Extensive work continued on the regulation of pesticides, the need to ban single-use plastics and improve plastic recycling and waste management, and advocacy for reform of the Canadian Environmental Protection Act (CEPA). CELA is advocating that Canada strengthen CEPA to reduce exposure to toxic substances, advance environmental rights, and add obligations to protect vulnerable populations.
Across all of this work we joined with Canada’s leading environmental organizations in calling for a green and just recovery from the COVID-19 pandemic.
As we look ahead to 2021, much of this work will continue as we fulfill our core mandate as a legal aid clinic to represent clients before tribunals and in the courts, conduct legal analysis and advocate for law reform to address systemic environmental inequities, and provide outreach and public legal education helping communities to participate in the decisions that affect them.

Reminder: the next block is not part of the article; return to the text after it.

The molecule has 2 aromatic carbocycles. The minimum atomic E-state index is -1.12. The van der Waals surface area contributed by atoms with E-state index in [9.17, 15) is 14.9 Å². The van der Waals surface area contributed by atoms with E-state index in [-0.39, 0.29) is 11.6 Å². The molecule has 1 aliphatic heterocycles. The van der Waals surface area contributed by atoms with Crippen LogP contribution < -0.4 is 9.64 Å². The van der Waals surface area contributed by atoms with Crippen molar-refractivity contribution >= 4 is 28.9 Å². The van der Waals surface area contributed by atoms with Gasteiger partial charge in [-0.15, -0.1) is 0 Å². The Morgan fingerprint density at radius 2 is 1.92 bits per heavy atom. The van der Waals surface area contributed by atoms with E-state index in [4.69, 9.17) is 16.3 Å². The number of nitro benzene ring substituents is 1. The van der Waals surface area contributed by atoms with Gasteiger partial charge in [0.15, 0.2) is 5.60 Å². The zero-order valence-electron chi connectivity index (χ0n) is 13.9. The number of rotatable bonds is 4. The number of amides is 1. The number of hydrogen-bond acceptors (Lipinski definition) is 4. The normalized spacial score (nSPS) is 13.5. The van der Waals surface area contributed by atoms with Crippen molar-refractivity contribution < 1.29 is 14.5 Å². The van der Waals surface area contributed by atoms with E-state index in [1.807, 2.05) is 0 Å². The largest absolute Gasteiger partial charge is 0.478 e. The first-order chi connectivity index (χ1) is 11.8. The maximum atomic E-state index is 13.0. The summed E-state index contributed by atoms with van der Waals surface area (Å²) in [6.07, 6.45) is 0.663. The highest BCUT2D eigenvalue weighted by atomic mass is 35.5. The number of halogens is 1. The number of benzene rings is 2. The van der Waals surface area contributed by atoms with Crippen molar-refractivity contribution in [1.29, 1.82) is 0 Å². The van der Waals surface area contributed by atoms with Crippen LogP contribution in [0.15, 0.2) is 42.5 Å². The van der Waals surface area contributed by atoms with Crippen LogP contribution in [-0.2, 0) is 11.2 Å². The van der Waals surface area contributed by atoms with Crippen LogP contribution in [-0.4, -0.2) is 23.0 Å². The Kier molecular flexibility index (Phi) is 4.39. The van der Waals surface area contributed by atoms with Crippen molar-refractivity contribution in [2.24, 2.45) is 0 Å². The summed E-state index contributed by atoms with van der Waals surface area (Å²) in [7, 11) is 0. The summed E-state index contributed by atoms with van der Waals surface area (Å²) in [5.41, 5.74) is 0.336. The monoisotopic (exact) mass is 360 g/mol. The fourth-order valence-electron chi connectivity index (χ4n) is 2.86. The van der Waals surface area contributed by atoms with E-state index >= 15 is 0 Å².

We will continue to use, test and advance legislative or regulatory tools under environmental protection statutes. In particular, we hope to achieve a better system to regulate cumulative effects of pollution emissions in Ontario that disproportionately impact low-income persons and vulnerable communities. Tools available under Ontario’s Environmental Bill of Rights are particularly helpful to our clients, such as the right to request an investigation or the right to request a review of a law, regulation, policy or instrument.
New challenges for 2021 at the federal level, with important implications for Ontario and CELA’s clients, include ensuring implementation of the federal Throne Speech commitments to pass a new climate accountability law and establish a Canada Water Agency, the latter critical to improving Great Lakes protections and ensuring national water monitoring of pesticides and other toxic substances. We will also continue to advocate for environmental protection as a legally enforceable human right, including in the contexts of First Nations’ safe drinking water and local environments.
For much more detail, please review our Annual Report. We are grateful for your continued support of our work and look forward to continuing to protect your health and environment for the next 50 years.